Maggie Rogers on Writing an Album in 5 Days, Turning 30 & Embracing Her 'Sparkly' New Single Life (Exclusive)

The Grammy-nominated singer-songwriter dropped her third album, 'Don't Forget Me,' on Friday, April 12

<p>Maddy Rotman</p> Maggie Rogers

Maddy Rotman

Maggie Rogers

Maggie Rogers makes it look easy.

The singer-songwriter, 29, released her third full-length album, Don't Forget Me, on Friday, April 12, and she's on a roll. The 10-song collection — which her idols would be proud of — showcases the vivid storytelling and catchy melodies she's become known for.

What's even more impressive: The record came together in just five days.

Before touring her second album Surrender last year, she met up with songwriter-producer Ian Fitchuk (who's worked with artists including Maren Morris and Kacey Musgraves) for what Rogers calls "a creative handshake" that "just worked."

<p>Margaret Eshalman</p> Maggie Rogers

Margaret Eshalman

Maggie Rogers

"There was no pressure. I went in with absolutely no conception of what I was going to write or what I wanted my next record to sound like. It was really just playtime. We worked from 10 to 5, and we would write one song before lunch and one song after," Rogers, 29, tells PEOPLE of their process. "Those five days weren't all in a row, but they were within the span of two weeks, and it was just like... I think that if I would tell myself a couple of years ago that I did this, I would be like, 'Oh my God, are you good? Are you okay?' But I was just so happy to get to go to work every day and do this thing that I love more than anything."

The result: Rogers' best album to date.

Related: Maggie Rogers Reflects on Grad School, Going Viral and How Britney Spears Inspired a New Lyric

<p>Maddy Rotman</p> Maggie Rogers

Maddy Rotman

Maggie Rogers

Don't Forget Me is also a departure for the Grammy-nominated star, who says the record is a mix of her own stories, her friends' experiences — and some about characters she created.

"I had never written a character before. In writing this record, in some way this work of fiction appeared, which is this character who was sort of in her early to mid-twenties, she's going through a breakup, she's going on this road trip through the American Southwest, she's landing in L.A. with her friends, but she's alone in the car," Rogers says. "It was really inspired in some ways by Thelma and Louise and that really beautiful dusty motel landscape and that sense of transformation that you feel throughout a road trip. I really wanted to make a Sunday afternoon driving record, because to me, those are some of the most personal records."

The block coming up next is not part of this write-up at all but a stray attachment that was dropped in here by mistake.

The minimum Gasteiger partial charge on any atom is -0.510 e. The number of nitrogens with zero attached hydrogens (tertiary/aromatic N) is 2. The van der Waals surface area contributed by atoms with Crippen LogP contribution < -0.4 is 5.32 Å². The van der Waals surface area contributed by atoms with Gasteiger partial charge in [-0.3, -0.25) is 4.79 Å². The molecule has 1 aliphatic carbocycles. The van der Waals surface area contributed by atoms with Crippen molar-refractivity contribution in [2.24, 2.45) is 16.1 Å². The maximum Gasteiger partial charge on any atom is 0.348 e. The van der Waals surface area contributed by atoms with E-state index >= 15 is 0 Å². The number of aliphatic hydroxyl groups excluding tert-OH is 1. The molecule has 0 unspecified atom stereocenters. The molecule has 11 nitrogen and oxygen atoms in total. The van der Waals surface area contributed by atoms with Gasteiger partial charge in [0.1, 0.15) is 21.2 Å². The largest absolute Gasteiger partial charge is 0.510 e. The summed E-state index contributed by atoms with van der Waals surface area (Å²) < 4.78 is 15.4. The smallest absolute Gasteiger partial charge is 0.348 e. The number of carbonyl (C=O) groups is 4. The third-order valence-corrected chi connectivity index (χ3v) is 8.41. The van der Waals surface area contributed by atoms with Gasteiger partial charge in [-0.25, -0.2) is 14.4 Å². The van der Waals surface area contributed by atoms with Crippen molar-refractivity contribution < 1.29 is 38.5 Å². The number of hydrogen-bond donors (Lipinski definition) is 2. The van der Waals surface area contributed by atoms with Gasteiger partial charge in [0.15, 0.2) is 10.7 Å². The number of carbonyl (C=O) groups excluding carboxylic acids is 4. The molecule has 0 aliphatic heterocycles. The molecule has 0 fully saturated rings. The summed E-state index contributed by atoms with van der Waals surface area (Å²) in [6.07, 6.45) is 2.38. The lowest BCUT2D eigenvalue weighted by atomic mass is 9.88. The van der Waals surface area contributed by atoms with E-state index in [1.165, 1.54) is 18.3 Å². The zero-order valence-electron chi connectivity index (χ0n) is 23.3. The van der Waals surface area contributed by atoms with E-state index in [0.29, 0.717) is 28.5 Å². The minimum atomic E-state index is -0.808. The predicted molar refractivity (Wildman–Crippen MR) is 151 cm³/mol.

That sense of freedom and self-assurance can be heard throughout Don't Forget Me, which arrives eight years after Rogers first made buzz when her breakout song "Alaska" left Pharrell Williams speechless during a visit to her New York University music production class.

"I turn 30 at the end of April, and in so many ways, this record is this big woven tapestry of all these stories from my twenties," says Rogers, who just announced her first-ever arena tour. "I'm at this place in my life where I really trust my creative practice and my creative flow, and I know that I'm an artist, and I don't need to prove that to myself anymore."

And Rogers is an academic as well as an artist. Since graduating with her master's in religion and public life from Harvard Divinity School in 2022, Rogers — now a fellow — has been working to turn her thesis into a book.

"I was writing a lot about creativity as a form of religion and thinking about what it means to be an artist, but it's all in academic writing because that was the format it had to be in for a master's thesis," she says. "I think that the format that I like writing in the most is way more like essay, memoir style, so I'm really just adapting a lot of the research and writing into something that's nicer to read."

<p>UMG</p> Maggie Rogers' 'Don't Forget Me' album art


Maggie Rogers' 'Don't Forget Me' album art

When she's not working on her book or new music ("I am halfway through another one," she adds casually), Rogers is relishing downtime with her girlfriends.

"I'm single really for the first time since I was 17. I've just been in these really wonderful, long relationships," she says, reflecting on her newly single life, which is filled with steaks and martinis. "It's completely unserious and very sparkly and silly. I feel so much freedom and just appreciation for my friends. I'm just having a blast.

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Read the original article on People.